| || Example. H bought a house in 2015. On January 1, 2019, H&W marry, and W moves in. The house remains in H's name only. The house is sold in 2021. The full $500,000 exclusion is available, because H passes the ownership test, and both H&W pass the use test. |
But what if W had only moved in ONE year before the sale, and thus didn't satisfy the use test. Would H&W lose the entire exclusion? Reg. Section 1.121-2(a)(3) provides a bail out by stating that if one spouse doesn't pass the use test, we determine each spouse's limitation separately as if they were single, and then combine the amounts. For these purposes, each spouse is treated as having owned the property for the period of the other spouse's ownership.
Example 2. H bought a house in 2015. On January 1, 2020, H&W marry, and W moves in. The house remains in H's name only. The house is sold in 2021. Here, W doesn't pass the use test, because she did not live in the home for two years prior to sale. As a result, the exclusion is determined separately: if H were single, he would be entitled to a $250,000 exclusion because he passed both the ownership and use test. If W were single, while she would be attributed H's period of ownership, because she only used the home for one year, she would be ineligible for any exclusion (unless the sale was caused by unforeseen circumstances as discussed below). Thus, the total exclusion is $250,000.
Next, Reg. Section 1.121-4 provides that if a spouse dies, the surviving spouse is treated as owning and using the home for the entire time the deceased spouse owned and used the property. This rule only applies, however, if the spouse doesn't remarry before the sale.
Example 3. H bought a house in 2015. On January 1, 2020, H&W marry, and W moves in. The house remains in H's name only. H dies on December 31, 2020. W inherits the house, and sells it in 2021. Here, W doesn't pass the ownership or use test on her own, but by virtue of the regulations allowing her to tack on H's ownership and use, she meets both tests and may exclude $250,000 of gain. Interestingly, if W had satisfied the use test on her own prior to H's death, a sale of the property within two years of H's death would give W a full $500,000 exclusion pursuant to Section 121(b)(4).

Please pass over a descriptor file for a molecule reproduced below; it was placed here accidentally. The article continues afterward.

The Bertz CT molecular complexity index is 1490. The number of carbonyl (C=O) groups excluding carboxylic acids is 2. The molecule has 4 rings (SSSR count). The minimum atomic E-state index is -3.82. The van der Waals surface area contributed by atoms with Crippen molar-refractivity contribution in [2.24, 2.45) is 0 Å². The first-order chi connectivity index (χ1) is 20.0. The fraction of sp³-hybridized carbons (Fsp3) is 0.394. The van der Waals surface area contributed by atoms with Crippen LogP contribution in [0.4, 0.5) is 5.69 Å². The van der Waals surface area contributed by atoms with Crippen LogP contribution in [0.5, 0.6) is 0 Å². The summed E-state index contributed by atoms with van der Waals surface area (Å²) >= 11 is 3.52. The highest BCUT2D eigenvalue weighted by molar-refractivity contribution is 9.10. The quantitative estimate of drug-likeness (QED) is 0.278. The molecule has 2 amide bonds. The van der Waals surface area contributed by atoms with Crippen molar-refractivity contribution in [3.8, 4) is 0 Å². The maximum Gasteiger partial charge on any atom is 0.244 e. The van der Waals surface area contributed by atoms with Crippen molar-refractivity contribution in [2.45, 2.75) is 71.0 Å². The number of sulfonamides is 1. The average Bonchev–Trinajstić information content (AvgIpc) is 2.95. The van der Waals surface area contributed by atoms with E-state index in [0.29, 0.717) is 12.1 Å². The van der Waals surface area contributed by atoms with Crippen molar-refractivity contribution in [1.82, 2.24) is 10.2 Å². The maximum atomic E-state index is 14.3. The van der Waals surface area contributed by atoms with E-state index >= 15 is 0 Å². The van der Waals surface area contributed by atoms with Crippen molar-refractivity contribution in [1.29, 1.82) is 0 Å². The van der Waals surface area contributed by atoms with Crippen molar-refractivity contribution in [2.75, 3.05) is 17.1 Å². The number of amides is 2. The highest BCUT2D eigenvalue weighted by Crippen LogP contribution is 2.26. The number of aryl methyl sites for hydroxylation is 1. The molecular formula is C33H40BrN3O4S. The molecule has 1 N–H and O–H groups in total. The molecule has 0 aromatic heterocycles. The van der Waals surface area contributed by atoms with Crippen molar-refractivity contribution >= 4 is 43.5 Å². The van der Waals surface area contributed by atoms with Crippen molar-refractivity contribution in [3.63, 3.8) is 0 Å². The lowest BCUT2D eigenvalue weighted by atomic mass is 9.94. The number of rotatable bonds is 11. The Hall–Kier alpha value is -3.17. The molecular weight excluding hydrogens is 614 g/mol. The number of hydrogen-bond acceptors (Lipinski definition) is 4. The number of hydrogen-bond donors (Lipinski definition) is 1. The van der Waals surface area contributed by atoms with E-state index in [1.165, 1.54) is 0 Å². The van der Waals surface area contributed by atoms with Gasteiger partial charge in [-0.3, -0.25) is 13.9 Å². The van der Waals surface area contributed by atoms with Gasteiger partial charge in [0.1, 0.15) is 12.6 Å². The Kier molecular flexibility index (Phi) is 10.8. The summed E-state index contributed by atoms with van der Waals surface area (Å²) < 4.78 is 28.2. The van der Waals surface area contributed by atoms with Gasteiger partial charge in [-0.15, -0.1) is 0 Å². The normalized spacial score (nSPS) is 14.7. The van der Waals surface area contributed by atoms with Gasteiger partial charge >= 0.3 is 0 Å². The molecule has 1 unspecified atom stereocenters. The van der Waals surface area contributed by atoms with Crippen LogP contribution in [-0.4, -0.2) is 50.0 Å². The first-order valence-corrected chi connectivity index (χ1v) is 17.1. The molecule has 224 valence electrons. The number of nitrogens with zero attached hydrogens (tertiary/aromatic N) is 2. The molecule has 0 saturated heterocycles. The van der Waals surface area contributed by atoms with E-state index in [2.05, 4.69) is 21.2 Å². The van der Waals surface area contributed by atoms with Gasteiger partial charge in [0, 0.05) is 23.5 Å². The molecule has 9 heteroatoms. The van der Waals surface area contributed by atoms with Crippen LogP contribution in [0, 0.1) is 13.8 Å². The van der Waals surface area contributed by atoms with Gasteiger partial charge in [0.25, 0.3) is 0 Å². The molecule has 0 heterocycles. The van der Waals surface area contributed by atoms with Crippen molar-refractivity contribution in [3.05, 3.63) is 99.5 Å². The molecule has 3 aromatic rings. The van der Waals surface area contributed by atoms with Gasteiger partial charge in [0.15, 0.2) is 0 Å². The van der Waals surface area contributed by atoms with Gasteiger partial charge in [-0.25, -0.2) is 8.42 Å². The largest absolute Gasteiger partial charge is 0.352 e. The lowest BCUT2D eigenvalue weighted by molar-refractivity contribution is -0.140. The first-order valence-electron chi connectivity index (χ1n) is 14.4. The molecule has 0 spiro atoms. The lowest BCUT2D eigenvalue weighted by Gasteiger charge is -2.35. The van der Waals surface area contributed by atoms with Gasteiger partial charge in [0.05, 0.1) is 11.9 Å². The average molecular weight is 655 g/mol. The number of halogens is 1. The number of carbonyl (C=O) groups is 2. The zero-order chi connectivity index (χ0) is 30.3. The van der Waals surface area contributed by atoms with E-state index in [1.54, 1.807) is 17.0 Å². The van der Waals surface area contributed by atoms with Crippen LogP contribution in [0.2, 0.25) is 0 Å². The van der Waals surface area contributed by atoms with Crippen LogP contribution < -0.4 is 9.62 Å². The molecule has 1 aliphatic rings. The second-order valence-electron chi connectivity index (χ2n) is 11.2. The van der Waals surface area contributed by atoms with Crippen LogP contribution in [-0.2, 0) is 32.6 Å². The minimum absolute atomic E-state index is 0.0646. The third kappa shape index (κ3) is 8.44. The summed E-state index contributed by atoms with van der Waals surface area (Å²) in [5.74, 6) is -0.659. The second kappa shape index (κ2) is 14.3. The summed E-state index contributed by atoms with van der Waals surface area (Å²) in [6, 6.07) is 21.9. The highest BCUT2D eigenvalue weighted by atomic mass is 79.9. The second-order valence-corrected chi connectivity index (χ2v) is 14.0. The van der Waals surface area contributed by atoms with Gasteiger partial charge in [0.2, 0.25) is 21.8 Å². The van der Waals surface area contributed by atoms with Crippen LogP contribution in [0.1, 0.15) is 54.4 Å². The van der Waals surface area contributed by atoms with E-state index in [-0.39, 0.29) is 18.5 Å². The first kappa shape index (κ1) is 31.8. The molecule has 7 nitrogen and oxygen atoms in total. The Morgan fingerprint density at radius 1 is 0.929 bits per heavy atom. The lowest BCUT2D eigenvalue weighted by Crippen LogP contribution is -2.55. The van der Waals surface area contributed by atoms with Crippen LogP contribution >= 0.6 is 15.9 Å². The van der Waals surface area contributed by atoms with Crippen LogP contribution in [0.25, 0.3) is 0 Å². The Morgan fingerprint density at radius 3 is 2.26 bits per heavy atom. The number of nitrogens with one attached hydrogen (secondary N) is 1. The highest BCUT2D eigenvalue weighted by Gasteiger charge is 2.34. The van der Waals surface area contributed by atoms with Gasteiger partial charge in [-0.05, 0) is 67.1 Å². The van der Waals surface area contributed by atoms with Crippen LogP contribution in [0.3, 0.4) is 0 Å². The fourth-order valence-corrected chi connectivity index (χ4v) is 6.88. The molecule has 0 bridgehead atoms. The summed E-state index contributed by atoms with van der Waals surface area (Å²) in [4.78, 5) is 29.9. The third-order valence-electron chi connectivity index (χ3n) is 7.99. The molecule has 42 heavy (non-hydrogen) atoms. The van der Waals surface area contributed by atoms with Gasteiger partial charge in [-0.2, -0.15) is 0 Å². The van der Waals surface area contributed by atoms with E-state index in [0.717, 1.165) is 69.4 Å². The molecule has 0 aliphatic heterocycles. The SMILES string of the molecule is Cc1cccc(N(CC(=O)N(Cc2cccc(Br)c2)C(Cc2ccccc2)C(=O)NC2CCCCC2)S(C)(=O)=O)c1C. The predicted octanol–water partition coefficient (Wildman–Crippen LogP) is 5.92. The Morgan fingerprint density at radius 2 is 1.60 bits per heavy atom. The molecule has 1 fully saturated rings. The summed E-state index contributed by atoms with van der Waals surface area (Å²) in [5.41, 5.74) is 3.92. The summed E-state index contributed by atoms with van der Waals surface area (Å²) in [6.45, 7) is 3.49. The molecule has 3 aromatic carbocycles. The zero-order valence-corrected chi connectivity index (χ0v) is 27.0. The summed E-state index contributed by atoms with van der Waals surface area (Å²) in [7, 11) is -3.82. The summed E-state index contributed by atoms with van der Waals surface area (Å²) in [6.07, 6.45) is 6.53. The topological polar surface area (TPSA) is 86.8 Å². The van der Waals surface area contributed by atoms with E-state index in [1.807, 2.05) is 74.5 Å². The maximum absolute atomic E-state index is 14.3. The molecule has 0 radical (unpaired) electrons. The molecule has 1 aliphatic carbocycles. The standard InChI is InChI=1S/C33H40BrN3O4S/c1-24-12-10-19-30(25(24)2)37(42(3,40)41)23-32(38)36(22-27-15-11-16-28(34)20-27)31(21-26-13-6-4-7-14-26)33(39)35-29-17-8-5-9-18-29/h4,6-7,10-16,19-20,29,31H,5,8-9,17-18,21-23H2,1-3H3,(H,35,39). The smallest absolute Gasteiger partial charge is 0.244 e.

Another common scenario involves a house that is transferred from one spouse to another upon divorce under Section 1041, and is then immediately sold before the transferee spouse has met the two-year ownership test. In this case, Reg. 1.121-4(b)(1) treats the transferee spouse as if they owned the property for the period it was owned by the transferor spouse.
Example 4. H bought a house in 2015. On January 1, 2019, H&W marry, and W moves in. The house remains in H's name only. H&W divorce on December 31, 2020, and H transfers the home to W during 2021 in a transaction governed by Section 1041. W sells the home on December 31, 2021. Despite the fact that W only owned the house for a few months in 2021, because W received the property in a Section 1041 transfer pursuant to divorce, W is treated as having owned the property for the entire period it was owned by H. In addition, W has used the property for more than two years. As a result, W gets a $250,000 exclusion.
Finally, it's important to understand that in some cases, you can fail BOTH the ownership and use test and still get a reduced exclusion. Reg. 1.121-3 provides that if you are forced to sell your home before the two-year ownership and use tests are met because of a change of employment, health, or "unforeseen circumstances," you can claim a prorated exclusion equal to the full exclusion (depending on filing status), multiplied by the number of months you owned and used the home, divided by 24.
Example 5. A purchased a home in Colorado as his principal residence on January 1, 2020. On January 1, 2021, his employer transferred him to New Jersey, and he was forced to sell his home. On June 30, 2021, the home was sold. A may exclude $187,500 of gain ($250,000 * 18 months /24 months).
There are a few more nuances to Section 121 -- military moves, nonqualified use as a rental property, home office depreciation, etc...-- but this should be enough to help you out of most sticky situations and save family, friends and clients real money.